Buying a new car, down to 4 options. HALP

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Which one of these?

2010 Dodge Challenger R/T
6
17%
2011 Ford Mustang GT
13
37%
2010 Dodge Charger R/T
4
11%
2010 Chevy Camaro SS
12
34%
 
Total votes : 35

Re: Buying a new car, down to 4 options. HALP

Postby Invisusira » Fri Jul 09, 2010 9:50 am

Goins2754 wrote:No offense to the OP, but buying one of these is like buying a $45,000 ticket to the bandwagon express. I'd suggest not doing it.

Do you know how badass a old Mustang or and old GTO would be if you bought one and put that $45,000 into upgrades? It would easily blow all of those cars out of the water. Not to mention, you could drop some cash on a nice custom paint job or even some, dare I say it, but spinners [ugh].

That's just me, though. I've never been the type to jump on these bandwagons & I love seeing 40 year old dads driving these around town to get groceries. I often want to pull up next to them at one of the 1000 stoplights here in Chicago & ask them, "did you win the race?" They'll be confused, but they'll figure it out when they think about it.

BTW, I drive an '02 Honda CR-V & a '92 Honda Civic. I bought them because Hondas have a reputation for longevity, safety, & fuel mileage. That's exactly what I want out of a daily driver. The Civic is up to 202,000 miles & I've only ever replaced the rotor & distributor because of component failure. I also have an old Jeep that is my offroad toy when I want to go out and get muddy. I picked it up used for $4000. If I had spent $35000 on a new Rubicon, I'd have a really nice offroad vehicle. If I spent $31000 in upgrades on this old Jeep of mine...Gah! I'd have full tube roll cage, lift kit, air lockers, 38s, winch, Rhinolined floor boards, 5-point harnesses... You get my point. :)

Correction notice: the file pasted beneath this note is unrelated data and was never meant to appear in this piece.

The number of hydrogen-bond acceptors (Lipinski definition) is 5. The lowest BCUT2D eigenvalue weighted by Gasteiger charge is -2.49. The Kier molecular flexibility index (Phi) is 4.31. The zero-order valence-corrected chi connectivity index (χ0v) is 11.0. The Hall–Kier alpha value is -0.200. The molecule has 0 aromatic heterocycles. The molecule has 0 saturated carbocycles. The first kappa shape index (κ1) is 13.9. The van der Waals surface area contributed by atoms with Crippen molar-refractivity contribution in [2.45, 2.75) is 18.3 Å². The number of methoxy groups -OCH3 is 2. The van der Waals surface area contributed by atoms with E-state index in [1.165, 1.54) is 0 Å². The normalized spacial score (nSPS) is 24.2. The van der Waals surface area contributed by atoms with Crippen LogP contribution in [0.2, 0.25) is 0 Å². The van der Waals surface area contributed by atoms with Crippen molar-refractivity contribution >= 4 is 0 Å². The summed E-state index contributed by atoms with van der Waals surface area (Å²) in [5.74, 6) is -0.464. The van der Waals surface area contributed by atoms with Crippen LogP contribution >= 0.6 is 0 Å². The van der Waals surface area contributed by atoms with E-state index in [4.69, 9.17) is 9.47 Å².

Either way, good luck in your decision.

And no offense to you, but I'm pretty sure he's looking for a new car. Yeah, it's fun to fix up a car and mod it out, especially old ones. (Talking from experience.) But it's also nice to just have a CAR. Not having to worry about "oh you gotta fiddle this to get this to work" or "you have to close this this certain way" or "I wish my car wasn't 40 years old and the AC worked."
The elitism at the stoplight is something I grew out of long, long ago. Yeah, there's a lot of people driving around in modern muscle cars that have no intention of racing them. So what? They have a racing heritage, sure, but that's not their main purpose. I love driving, and I love racing. But a lot of people just want their transportation to look good, and run like a modern vehicle should. And there's nothing wrong with that.
Can you buy a Fox body and jam $40k worth of upgrades into it, making it a racing monster? Sure. Will it be a practical, modern car? Not a chance in hell. (I'd also be interested in seeing how that old Mustang/GTO went around a CORNER, even after $45k worth of upgrades. :3 )
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Re: Buying a new car, down to 4 options. HALP

Postby Nikachelle » Fri Jul 09, 2010 9:58 am

Get a Volvo.

Goddamn steel tank on wheels.

All it needs is a turret.
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Re: Buying a new car, down to 4 options. HALP

Postby Invisusira » Fri Jul 09, 2010 10:00 am

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Re: Buying a new car, down to 4 options. HALP

Postby Goins2754 » Fri Jul 09, 2010 10:30 am

Ask and you shall receive?

Anywho, to debate this with the legendary contrarian Invis, all of my $45,000 upgrade kit wouldn't be on the engine. You have to buy other things like brakes, good gripping tires, ect. If an 800 hp NASCAR can hug corners at Watkins Glen, then I'm sure that a beefed up GTO could do the same.